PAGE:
1. Cherry-picking bad people who like some version of UBIWhen those with a history of bad ideas propose something, it’s reasonable to assume their new idea is also bad. In a pinch, the messenger of an idea serves as an analytical shortcut.
So when bad idea havers—Charles Murray, Milton Freedom, Nixon, Generic Rich Tech Bros—endorse a form of universal basic income, it’s fair to wonder if UBI might also be bad.
But what if a concept endorsed by bad idea havers is also endorsed by good idea havers? Suddenly the messenger shortcut is no longer useful.
In the case of UBI, you can find support among the AFL-CIO’s Chief Economist Dr. William Springs, the United Kingdom Trades Union, Margaret Mead, Henry George, John Kenneth Galbraith, Bertrand Russell, Thomas Paine, Virginia Woolf, Martin Luther King Jr., and the Movement for Black Lives. These people tend to have good ideas, they support UBI, so ... ?
A full and fair account of supporters and opposers would probably reflect well on UBI, but the time needed to do such an account is better spent analyzing the concept itself.
2. Misdiagnosing who’s in poverty and in the labor marketOne of the upshots of giving all citizens a basic income is that those in need of money...get more money. If lawmakers set the UBI payment high enough, all citizens would be guaranteed enough money to be officially above the poverty line, whatever happens.
Some progressive critics often respond: this is the wrong way to lift people out of poverty. Better, they argue, to lift people by helping them get to work in the labor market. Better still, that work should come with union contracts, minimum wages, and federal job guarantees.
These are all great ideas (maybe not the federal job guarantee). Anchoring an entire political economy around the needs of workers is critical to the health of any society. But all of us, at some points in our lives, shouldn’t or can’t participate in the labor market. Children, students, people with disabilities, retirees, and family caregivers make up about a half of society at any given time. Few of them should or can work, much less for the time needed to earn above-poverty wages. Indeed, at any given time, only about half of the population of rich countries are working:
|(Graph from Matt Bruenig at People’s Policy Project)|
Ignoring these non-workers’ position in the economy causes analytical blind spots. Linking the financial fate of everyone to the labor market results in bad policies that categorize millions as second-class citizens, and leaving them and their dependents at risk from financial shocks.
Valorizing the role of work can also lead to logical contradictions. Take the common claim that working for wages in the market economy gives individuals meaning to their lives. Now take the common fear that by giving people a fat UBI check, people will stop working. Taken together, that leads to the following logic: ‘Work gives people critical value that can’t be measured with money, which is why most people will stop working with a UBI check.’ This logic makes one wonder: if work has this intrinsic value to people, why would they volunteer to stop?
In fact, most available evidence suggests that UBI doesn’t reduce the propensity to work.
3. Forgetting the financing half of the UBI equationFrom a public accounting perspective, implementing a universal basic income above the poverty line would be expensive. To start, the government would have to do some combination of raising taxes or buying up shares of profitable financial assets. Whether you think this is a feature or a bug of UBI says a lot about how you view the political economy, but it’s one half of what makes up UBI, so forgetting it when analyzing the merits of UBI is an error.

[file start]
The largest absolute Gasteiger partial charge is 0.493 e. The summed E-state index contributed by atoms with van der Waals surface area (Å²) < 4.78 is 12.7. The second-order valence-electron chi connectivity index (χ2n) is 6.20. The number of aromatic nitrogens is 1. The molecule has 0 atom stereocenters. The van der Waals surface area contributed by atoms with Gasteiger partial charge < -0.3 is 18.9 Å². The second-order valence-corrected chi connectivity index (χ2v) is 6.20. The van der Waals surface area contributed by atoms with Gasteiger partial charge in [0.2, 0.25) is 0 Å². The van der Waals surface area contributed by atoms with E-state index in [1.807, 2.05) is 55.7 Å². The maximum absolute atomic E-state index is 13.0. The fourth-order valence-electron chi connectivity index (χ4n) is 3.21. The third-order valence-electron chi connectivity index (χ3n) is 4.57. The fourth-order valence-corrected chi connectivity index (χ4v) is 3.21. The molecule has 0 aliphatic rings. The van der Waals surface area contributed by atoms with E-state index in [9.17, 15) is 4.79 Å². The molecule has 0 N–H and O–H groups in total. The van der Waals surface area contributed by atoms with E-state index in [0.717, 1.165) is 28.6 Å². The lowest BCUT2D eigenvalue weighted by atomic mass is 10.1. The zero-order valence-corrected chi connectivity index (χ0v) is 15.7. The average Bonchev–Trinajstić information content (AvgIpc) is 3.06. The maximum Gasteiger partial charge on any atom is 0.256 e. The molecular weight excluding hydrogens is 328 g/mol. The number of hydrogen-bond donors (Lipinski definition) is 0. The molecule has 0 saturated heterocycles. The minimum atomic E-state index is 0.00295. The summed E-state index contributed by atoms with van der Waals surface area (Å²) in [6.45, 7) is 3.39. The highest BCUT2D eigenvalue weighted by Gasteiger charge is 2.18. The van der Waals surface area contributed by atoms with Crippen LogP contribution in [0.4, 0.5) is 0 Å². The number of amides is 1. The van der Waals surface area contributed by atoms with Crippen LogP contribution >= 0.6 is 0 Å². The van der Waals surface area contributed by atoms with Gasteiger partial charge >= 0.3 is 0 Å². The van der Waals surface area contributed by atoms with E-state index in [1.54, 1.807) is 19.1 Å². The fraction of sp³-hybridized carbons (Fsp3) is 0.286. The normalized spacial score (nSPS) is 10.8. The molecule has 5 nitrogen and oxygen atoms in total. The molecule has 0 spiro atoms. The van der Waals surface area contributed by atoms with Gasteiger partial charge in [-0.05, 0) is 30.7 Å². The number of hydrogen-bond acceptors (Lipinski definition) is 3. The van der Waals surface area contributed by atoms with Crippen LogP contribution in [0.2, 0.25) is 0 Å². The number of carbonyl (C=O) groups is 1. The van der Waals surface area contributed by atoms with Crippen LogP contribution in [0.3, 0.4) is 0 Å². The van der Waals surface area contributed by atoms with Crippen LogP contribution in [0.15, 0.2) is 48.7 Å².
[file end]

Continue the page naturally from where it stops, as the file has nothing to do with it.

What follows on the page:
For example, a common anti-UBI critique from self-identified progressives targets the concept’s very universality. That is, ‘why should Bill Gates get a UBI check?’
Such a critique only lands when dodging the financing part. Funding a UBI program would require a lot of money, and who owns most of the money in America? The uber-wealthy! While Bill Gates would receive a UBI check, his taxes would go up much more, leaving him—on net—much poorer. Or if the UBI revenue doesn’t just come from taxes, but also from a social wealth fund, then Bill Gates’ claims on future stock dividends would go down much more than he’d receive from future UBI checks.
This is the same logic for why universal public education or universal retirement insurance (SS+Medicare) programs avoid attacks as giveaways to the rich: the revenue taken to fund universal programs mean that—overall—universality outperforms means-testing in reducing inequality.
If you’re concerned about the massive and growing levels of economic and political inequality in the US, then the expensive price of UBI serves a critical function of leveling the economy. Simply put, the universal tax-and-transfer nature of UBI would lead to a drastic redistribution of income from the few to the many.
4. Lacking a political economy perspectiveTypically, public policy debates focus entirely on economic outcomes or entirely on political possibilities (or sneakily switch between economic or political concerns when needed). These perspectives miss that public policy structures all of society, and therefore should be analyzed from this structural lens.
When viewed this way, UBI has many appealing qualities beyond just efficiently enriching the needy.
First, and as stated earlier, raising the funds needed for UBI would help empty the bank accounts of the mega-rich, who as a class drain from society. This upper class lays claim to most of the country’s income and wealth, with no moral justification for such claims. They use that money to give their friends and family unfair advantages when competing over society’s scarce resources, entrenching their privileged position and acting as gatekeepers to much of a country’s goods.